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Wednesday, September 3, 2014

Camp Porcupine: Adventures in Working With Diabetic Children

Hi everyone,
My name is Brittany and I am a rising third year pharmacy student at PCSP. This summer I was given the opportunity to volunteer at a children’s diabetic summer camp held at the YMCA in Greenwood, SC. It was scheduled for a week for about 7 hours a day; however I was only able to attend one day. Each day the campers completed different activities. The medical staff consisted of pharmacists, student pharmacists, nurses and also student nurses. I really enjoyed how were able to collaborate with each other to help the children manage their diabetes.
We were split up into two different teams. Each team consisted of a combination of the medical staff and a variety of the campers (age, sex, type of diabetes). There were charts for each child to have a record of what went on throughout the day when their blood glucose was checked.  The first activity we did consisted of games. One team painted with arts and crafts and the other played bingo. Bingo consisted of diabetic terminology to enhance their knowledge about the disease state. I must add they did extremely well at this game! During each physical activity, we had to monitor each child to make sure they didn't become hypoglycemic (low blood glucose). Signs we looked for included lightheaded-ness, dizziness and perspiration. If a child seemed to be hypoglycemic, we would take them to the side and check their blood glucose. It is was low, we would give them something to help increase it such as a glucose powder pack or a snack. We would also monitor their hydration. Before and after lunch, they had to check their blood glucose. Most of the children wanted to check their own. They were champs! Prior to eating, they had to count their carbs. Each child got a slip of paper with the different meal options. Once they added up the amount of carbs they wanted to eat, they verified it with one of the health care professionals. Based on their blood glucose reading and how many carbs they were going to eat, we would determine if they needed an injection before or after they ate if they were insulin dependent. The campers would calculate the dose of insulin that was needed and verify it with the medical staff prior to injection.  If they were unsure of the dose, we would help them calculate it. After lunch, the children engaged in other physical activities.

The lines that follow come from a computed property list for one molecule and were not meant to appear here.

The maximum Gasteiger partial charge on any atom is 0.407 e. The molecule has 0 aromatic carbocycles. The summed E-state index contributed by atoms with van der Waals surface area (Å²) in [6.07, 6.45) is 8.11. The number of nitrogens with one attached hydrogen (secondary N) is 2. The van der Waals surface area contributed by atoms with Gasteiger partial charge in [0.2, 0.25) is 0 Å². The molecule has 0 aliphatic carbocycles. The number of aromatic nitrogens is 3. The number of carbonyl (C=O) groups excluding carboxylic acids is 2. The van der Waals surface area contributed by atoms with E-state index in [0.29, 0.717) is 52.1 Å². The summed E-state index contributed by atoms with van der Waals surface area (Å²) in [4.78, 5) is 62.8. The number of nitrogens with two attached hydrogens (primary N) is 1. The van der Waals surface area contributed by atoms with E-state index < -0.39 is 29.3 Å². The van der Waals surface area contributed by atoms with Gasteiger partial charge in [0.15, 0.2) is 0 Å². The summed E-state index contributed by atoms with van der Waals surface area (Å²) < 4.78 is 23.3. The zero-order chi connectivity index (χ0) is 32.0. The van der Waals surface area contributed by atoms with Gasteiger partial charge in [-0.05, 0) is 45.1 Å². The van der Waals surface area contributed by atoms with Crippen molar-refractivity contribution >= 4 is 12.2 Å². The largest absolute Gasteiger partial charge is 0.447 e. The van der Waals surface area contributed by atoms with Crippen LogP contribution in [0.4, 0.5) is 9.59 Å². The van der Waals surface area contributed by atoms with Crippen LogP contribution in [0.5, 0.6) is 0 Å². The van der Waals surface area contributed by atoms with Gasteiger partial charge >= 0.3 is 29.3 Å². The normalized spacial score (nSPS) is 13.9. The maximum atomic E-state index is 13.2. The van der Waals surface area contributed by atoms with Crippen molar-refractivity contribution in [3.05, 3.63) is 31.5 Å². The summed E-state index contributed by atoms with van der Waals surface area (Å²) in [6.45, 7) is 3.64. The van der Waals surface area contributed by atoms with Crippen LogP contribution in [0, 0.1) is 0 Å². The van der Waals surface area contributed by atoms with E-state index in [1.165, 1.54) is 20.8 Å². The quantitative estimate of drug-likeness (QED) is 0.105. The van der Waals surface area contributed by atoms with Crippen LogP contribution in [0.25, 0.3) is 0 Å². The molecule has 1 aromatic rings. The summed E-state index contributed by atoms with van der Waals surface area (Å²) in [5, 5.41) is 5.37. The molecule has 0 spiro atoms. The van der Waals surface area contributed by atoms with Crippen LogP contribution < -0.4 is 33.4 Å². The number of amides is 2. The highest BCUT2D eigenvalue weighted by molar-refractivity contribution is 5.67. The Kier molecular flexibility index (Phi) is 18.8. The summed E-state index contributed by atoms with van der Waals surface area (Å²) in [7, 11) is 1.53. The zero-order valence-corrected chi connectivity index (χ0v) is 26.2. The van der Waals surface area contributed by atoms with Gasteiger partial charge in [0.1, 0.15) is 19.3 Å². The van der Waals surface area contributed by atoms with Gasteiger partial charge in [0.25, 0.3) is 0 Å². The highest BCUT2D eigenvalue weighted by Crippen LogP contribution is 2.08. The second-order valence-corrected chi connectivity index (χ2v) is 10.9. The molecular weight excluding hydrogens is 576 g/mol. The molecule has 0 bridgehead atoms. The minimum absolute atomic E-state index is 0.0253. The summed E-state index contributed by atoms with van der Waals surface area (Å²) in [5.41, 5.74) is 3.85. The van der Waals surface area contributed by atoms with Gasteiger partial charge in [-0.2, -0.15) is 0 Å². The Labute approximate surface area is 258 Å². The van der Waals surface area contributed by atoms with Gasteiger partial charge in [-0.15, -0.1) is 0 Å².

This week long camp provided the children opportunities to engage in fun activities and also allowed them to enhance their knowledge about how to manage their condition. The campers were able to make new friends with others who also had diabetes. I gained a lot out of this experience. From learning about this disease state hands on to working with other health care professionals, I hope to be able to volunteer at this camp again next year. 

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